Just this morning, hundreds of people have started fleeing the northern Nigeria state of Borno to neighbouring Niger, Chad and Mali. Apparently, the government of Nigeria just announced a state of emergencyin 3 states – Yobe, Adamawa and Borno, where the popular terrorist group – Boko Haram resides. Niger, Chad and Mali seem to be a big suspect. How? – Niger has a awful 81.8% of her population in severe poverty; Northern Mali is still struggling with war, and also has 68.4% of her population in poverty; the story of the later – Chad has been disturbing in recent times, with the shrinking of her only resource – the lake, perhaps due to climate change.

These are all fragile states, which are also a reflective of low income countries. The average gross national income per capital of the 16 West African states is at $908.75. That’s quite disturbing! The highest in this region is Cape Verde with about $3,540. Singapore and Malaysia both have $42,930 and $8,770 respectively. ( Scroll over map below to view indicators of fragility in West African countries) 

Nigeria, where 52% of the about 312 million people living in West Africa reside was ranked 14 out of 117 countries on the 2012Fund for Peace failed states index. Her demise remains peculiar owing to its size and population. While her GDP has become one of the fastest growing in the Sub Saharan, it is been threatened by insecurity. The Boko Haram sect based in northern Nigeria has killed about 1,854 people in 2 years

More than ever, the time bomb seems dangling on the giant that looks over the West African state. The challenges of insecurity, lack of social services, job creation and accountability in government cannot be over emphasized. In Nigeria and other West African countries, about 48.3% still live in poverty. Paul Collier, a professor of economics at Oxford University referred to them as the “Bottom Billion” in 2008 and proffered some solutions. It’s quite unfortunate that the same challenges still exist, with the same set of people at the leadership.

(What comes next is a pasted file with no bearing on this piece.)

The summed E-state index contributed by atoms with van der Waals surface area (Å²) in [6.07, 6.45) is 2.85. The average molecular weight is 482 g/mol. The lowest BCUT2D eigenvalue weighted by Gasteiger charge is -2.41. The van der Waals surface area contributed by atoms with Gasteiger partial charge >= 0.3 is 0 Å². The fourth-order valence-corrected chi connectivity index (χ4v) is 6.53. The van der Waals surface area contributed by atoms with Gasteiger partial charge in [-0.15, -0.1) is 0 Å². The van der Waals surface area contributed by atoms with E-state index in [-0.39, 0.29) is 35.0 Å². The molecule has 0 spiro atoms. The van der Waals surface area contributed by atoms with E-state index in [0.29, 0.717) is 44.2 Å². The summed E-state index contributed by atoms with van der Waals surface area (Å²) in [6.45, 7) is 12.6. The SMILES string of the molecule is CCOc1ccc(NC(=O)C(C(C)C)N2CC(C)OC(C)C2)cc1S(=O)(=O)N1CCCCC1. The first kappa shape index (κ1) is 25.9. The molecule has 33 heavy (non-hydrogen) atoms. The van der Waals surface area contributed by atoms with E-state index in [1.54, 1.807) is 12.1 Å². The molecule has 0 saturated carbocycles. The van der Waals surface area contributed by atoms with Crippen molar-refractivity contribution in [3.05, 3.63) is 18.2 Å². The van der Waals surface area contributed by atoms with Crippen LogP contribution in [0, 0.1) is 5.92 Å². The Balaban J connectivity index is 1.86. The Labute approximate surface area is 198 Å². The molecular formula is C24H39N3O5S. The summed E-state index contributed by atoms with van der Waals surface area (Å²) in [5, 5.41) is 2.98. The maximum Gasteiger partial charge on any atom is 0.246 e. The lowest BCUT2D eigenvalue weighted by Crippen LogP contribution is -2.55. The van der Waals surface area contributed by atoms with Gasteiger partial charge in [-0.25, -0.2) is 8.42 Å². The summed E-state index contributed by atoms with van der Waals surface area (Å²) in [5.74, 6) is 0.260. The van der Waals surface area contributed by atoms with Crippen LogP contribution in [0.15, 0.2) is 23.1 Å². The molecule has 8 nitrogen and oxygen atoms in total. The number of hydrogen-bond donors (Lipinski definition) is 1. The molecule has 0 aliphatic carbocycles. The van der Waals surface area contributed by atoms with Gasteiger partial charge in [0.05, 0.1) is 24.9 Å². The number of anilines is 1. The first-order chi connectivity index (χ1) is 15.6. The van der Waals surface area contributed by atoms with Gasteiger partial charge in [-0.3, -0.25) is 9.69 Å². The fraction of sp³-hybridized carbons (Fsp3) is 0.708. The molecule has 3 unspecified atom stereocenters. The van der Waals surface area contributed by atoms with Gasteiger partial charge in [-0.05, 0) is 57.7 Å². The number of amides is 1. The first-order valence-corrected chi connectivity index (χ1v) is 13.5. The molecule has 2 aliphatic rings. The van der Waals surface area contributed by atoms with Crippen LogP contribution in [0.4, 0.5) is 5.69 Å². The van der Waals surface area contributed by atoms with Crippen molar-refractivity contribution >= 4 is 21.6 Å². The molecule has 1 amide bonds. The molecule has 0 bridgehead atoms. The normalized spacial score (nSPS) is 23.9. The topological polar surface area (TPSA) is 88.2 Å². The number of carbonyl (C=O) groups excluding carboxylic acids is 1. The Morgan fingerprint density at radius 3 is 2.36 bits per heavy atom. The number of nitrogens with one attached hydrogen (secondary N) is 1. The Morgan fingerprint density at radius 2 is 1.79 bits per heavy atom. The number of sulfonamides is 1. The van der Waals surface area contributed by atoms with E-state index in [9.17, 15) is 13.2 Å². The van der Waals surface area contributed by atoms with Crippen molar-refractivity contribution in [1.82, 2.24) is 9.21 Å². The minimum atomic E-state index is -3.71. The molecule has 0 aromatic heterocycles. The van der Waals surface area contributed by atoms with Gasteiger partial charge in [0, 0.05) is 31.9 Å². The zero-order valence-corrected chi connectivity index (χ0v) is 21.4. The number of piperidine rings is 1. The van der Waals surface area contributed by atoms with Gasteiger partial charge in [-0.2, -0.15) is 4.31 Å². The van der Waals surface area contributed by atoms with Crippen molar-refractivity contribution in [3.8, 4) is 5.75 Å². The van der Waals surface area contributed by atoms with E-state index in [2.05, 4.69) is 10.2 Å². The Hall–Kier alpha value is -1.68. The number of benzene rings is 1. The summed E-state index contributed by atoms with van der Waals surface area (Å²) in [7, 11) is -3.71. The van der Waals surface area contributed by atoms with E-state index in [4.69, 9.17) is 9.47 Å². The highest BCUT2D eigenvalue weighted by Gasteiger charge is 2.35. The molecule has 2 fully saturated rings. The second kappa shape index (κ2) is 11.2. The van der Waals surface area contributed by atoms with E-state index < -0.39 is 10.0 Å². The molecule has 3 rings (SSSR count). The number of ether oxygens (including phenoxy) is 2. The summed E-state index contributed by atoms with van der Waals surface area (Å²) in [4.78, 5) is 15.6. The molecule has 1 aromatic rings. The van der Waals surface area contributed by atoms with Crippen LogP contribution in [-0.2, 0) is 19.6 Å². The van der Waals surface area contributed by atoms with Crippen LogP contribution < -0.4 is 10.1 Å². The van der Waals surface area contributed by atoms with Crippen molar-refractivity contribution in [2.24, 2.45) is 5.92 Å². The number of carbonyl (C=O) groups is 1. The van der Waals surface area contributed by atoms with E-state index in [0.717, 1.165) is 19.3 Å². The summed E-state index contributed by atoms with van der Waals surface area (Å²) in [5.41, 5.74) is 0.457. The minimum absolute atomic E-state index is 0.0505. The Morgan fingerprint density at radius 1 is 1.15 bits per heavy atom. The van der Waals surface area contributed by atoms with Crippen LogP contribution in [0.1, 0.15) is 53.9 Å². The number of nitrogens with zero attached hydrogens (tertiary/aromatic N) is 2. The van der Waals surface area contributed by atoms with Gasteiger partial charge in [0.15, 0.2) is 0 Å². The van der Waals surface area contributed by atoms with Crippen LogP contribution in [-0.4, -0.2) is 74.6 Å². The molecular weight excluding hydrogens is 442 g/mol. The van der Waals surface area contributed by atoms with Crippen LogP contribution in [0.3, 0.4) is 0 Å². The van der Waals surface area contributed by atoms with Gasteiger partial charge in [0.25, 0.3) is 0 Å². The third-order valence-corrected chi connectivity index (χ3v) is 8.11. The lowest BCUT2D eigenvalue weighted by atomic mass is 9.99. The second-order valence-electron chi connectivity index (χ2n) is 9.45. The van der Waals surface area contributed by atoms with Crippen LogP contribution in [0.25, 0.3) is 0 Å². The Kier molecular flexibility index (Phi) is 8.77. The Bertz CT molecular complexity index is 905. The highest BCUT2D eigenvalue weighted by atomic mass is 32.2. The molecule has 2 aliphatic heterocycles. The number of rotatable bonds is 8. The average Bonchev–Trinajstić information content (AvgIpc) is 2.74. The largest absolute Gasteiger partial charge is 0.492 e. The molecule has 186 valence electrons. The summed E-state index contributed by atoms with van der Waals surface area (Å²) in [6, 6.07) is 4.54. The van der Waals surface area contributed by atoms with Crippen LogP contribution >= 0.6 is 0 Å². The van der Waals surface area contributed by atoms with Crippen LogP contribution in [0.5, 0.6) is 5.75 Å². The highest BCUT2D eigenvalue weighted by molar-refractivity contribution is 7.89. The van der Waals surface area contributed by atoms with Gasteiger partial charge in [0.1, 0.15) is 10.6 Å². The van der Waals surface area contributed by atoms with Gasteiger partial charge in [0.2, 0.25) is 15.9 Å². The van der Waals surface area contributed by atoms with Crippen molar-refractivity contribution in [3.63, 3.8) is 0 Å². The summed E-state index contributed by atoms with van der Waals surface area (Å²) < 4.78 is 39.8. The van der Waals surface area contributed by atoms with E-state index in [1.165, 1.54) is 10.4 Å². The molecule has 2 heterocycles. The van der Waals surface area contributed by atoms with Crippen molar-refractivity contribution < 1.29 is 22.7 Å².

(View Paul Collier TEDx Talk below) 

One may have taught, as the post – 2015 deliberations set in, wouldn’t it be pertinent to add good governance to one of the sustainable development goals? If government cannot provide basic services (roads, good education, health centres  to her citizens, fragile states resorts, thus demining the prospect for development. However, the way out of these environments is a very limited, much focused package because the capacity for change in these societies is very limited.

Often the government is not able to do very much, and people have no self belief in their society. Where will the solutions come from? It should come from the indigenes, perhaps with little support from external stakeholders.

Author: Oludotun Babayemi

I work on for profit or not - for - profit projects as a Project Planner, Grant Writer and Information Manager.11 years ago, I started Cloneshouse Nigeria, 10 years ago, I started Follow The Money, with a Colleague in 2012, a citizen-led movement that promotes social accountability in rural communities, which a year after, got registered legally as Connected Development [CODE]. In the past 7 years, I have evaluated projects on Water, Power, Education, Health, Disaster Risk in Nigeria, and West Africa countries with the United Nations and the Japan International Corporation Agency. Education and Fellowships include Stanford University, USA; Obafemi Awolowo University, Nigeria; School of Data, Open Knowledge International, UK; USAID - Crisismappers. I Tweet @dotunbabayemi and am an email away at oludotunbabayemi@gmail.com

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